Monday, August 15, 2011

The Big Changeover

Remember the 1990s when home theater was all the rage? Surround sound, laserdisc or VHS and a big screen setup was thought to be a nifty way of replicating the theatrical experience and it was all in your living room. Well it seems to me that the opposite is occurring. The home theater experience, for lack of a better phrase, seems to be creeping into the multiplex. Though this is not news, 35mm is quickly being phased out so digital projection can take it's place. Add to it the prevalence of 3-D and IMAX, a revolution is taking place at the cost of an entertainment experience that has always been costly, but has never been duplicated anywhere else.

If you've read my blog before, you'll know I'm no fan of 3-D. Aside from it being a lame bell and whistle, it is really a desperate marketing bonanza badly disguised as an enhancement of filmmaking and film viewing. IMAX, which used to be an exclusive experience at museums equipped to project 70mm, is now a mass market feature at major theater chains. But it is a downgraded version that is nowhere near the scope of the real thing.

The point is, the so called revolution or innovation of movie exhibition, in my opinion, is a cheapening of the experience. There's nothing like being in a dark auditorium with strangers watching shadows and light at 24 frames per second. Digital can't match that. The richness, texture and dimension of celluloid seems to be dying off and the flat and dim presentation of digital is moving in quick. Major studios are taking their 35mm prints and dumping them into the trash heap like yesterday's newspapers. Distributors are pressuring movie theatres to switch over to the state of the art video projectors, even if it means serious debt.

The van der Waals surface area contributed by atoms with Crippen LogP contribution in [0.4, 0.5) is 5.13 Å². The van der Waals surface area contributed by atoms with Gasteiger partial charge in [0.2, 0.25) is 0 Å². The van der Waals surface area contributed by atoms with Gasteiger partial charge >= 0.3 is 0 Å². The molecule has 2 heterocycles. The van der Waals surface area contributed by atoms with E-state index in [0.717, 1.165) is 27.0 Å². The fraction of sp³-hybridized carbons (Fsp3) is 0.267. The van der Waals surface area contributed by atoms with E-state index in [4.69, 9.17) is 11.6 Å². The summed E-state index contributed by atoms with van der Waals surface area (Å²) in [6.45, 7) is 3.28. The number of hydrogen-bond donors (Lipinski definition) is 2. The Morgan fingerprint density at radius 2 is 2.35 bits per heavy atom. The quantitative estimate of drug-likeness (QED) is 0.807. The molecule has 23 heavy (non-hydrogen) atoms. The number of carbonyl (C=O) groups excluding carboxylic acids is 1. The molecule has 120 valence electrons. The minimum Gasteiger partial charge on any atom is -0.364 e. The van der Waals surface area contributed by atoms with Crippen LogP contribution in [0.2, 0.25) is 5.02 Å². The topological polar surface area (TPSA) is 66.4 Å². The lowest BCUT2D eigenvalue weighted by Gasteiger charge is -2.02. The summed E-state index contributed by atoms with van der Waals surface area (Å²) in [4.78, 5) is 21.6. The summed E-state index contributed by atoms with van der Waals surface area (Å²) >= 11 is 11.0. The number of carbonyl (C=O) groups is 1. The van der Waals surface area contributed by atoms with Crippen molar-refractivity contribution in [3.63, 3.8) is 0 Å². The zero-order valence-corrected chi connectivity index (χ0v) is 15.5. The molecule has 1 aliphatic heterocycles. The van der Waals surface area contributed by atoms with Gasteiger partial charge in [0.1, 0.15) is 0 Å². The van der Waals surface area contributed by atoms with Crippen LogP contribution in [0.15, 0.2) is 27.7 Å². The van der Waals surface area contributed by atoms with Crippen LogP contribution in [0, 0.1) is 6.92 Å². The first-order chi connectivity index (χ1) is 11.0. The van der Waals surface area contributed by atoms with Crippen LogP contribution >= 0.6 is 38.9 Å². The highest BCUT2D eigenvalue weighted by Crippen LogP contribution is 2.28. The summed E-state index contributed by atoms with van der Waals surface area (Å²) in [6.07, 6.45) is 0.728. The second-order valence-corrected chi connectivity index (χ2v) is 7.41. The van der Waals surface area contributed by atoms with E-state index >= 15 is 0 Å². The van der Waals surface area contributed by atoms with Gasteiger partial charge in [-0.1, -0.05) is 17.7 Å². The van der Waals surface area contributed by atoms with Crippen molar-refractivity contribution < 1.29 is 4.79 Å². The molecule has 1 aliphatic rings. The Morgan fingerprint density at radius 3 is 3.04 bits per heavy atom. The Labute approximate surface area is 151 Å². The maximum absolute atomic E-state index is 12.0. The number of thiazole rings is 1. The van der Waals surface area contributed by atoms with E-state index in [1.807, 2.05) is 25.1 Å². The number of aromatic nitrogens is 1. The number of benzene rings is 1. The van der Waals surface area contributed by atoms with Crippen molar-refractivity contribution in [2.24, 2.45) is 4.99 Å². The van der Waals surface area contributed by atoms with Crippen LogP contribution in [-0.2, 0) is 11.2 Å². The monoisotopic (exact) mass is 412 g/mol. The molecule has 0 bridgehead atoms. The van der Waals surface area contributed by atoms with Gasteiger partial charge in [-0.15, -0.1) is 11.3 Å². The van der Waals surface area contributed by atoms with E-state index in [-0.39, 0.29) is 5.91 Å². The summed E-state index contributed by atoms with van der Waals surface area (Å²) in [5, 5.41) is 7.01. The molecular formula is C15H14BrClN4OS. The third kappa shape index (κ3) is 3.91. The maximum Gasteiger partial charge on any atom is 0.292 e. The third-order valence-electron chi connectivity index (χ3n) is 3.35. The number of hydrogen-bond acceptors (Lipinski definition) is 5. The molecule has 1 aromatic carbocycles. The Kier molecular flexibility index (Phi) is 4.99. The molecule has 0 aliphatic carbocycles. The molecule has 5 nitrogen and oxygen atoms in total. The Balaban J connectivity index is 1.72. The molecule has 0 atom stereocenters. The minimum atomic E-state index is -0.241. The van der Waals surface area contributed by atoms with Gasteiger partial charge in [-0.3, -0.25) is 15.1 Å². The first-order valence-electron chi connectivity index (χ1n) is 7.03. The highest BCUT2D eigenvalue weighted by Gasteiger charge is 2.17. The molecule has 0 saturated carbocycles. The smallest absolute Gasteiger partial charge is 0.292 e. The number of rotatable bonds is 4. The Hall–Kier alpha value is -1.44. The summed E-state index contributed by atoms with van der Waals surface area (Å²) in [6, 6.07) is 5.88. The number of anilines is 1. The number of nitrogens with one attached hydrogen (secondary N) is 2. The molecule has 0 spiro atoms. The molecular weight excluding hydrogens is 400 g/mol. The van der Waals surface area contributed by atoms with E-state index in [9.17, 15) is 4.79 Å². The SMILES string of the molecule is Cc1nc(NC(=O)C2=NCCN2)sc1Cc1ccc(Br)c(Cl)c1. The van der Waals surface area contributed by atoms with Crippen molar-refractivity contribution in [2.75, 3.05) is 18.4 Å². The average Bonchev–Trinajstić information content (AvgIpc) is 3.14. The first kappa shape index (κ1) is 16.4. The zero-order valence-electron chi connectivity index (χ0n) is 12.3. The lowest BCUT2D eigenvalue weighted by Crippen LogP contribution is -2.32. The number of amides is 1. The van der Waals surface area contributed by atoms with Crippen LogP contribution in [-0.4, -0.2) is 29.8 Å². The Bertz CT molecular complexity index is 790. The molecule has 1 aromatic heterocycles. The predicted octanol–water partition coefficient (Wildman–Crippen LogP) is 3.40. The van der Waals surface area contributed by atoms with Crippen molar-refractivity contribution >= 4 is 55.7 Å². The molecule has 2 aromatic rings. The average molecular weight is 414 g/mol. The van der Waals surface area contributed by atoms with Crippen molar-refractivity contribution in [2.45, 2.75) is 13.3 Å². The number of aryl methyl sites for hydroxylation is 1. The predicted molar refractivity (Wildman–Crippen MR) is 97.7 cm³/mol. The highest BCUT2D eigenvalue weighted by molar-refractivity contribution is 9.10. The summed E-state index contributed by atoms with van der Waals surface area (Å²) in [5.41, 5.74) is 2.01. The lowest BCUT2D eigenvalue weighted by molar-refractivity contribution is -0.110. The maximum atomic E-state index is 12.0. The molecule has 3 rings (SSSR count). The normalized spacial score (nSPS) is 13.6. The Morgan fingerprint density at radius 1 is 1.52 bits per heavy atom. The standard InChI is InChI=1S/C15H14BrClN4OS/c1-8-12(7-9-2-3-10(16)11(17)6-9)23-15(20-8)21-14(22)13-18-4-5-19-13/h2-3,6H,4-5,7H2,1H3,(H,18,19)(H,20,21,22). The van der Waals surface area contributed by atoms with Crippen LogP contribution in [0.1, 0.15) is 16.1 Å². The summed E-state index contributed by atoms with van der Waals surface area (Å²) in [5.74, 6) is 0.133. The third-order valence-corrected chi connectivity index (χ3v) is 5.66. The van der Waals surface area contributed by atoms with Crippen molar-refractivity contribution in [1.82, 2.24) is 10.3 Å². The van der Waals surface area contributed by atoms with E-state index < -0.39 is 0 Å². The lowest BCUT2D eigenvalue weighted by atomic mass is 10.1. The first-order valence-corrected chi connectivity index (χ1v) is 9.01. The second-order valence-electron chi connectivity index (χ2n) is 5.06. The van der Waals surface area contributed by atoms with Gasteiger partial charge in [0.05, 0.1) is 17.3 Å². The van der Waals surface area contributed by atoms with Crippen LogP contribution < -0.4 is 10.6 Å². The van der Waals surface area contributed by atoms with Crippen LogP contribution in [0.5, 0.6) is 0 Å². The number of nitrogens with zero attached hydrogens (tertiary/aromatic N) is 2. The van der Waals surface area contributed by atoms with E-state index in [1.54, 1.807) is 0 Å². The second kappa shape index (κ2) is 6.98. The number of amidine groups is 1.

I don't hate video. I own over 600 DVDs. But I put the emphasis on home video. However, as much as I enjoy collecting videos, the truth is watching movies at home is a real pain in the ass. The ambiance of a movie theatre is the major missing ingredient that cannot be recreated at home, no matter how great your plasma or LCD is. One of the things I love about being at the movies is that I make myself feel trapped there, in a good way. I can't pause or rewind the movie, if my cell phone vibrates, tough shit, call me later. I'm there to not only watch a movie but feel it happen to me, emotionally as well as viscerally. Home video lacks that effect and despite the rapid it's rapid evoultion from basic tape to hi def disc, it will never have that special effect.

We will soon pay $10.50 to attend a movie presented in a medium that is levels below celluloid. Most people won't care or notice. As long as it's in focus and watchable, those cigarette burns that signify the next reel is coming will be long gone.

I'm an optimistic person when it comes to cinema. But my optimism is being strongly challenged. Film is slightly over a 100 years old and it's basic function has never changed, despite some enhancements like Cinemascope. I'm a firm believer in not fixing things when they're not broken, but that's what the studios are pimping aggressively. If I'm paying a hefty ticket price, gimme film and not an above average blu ray.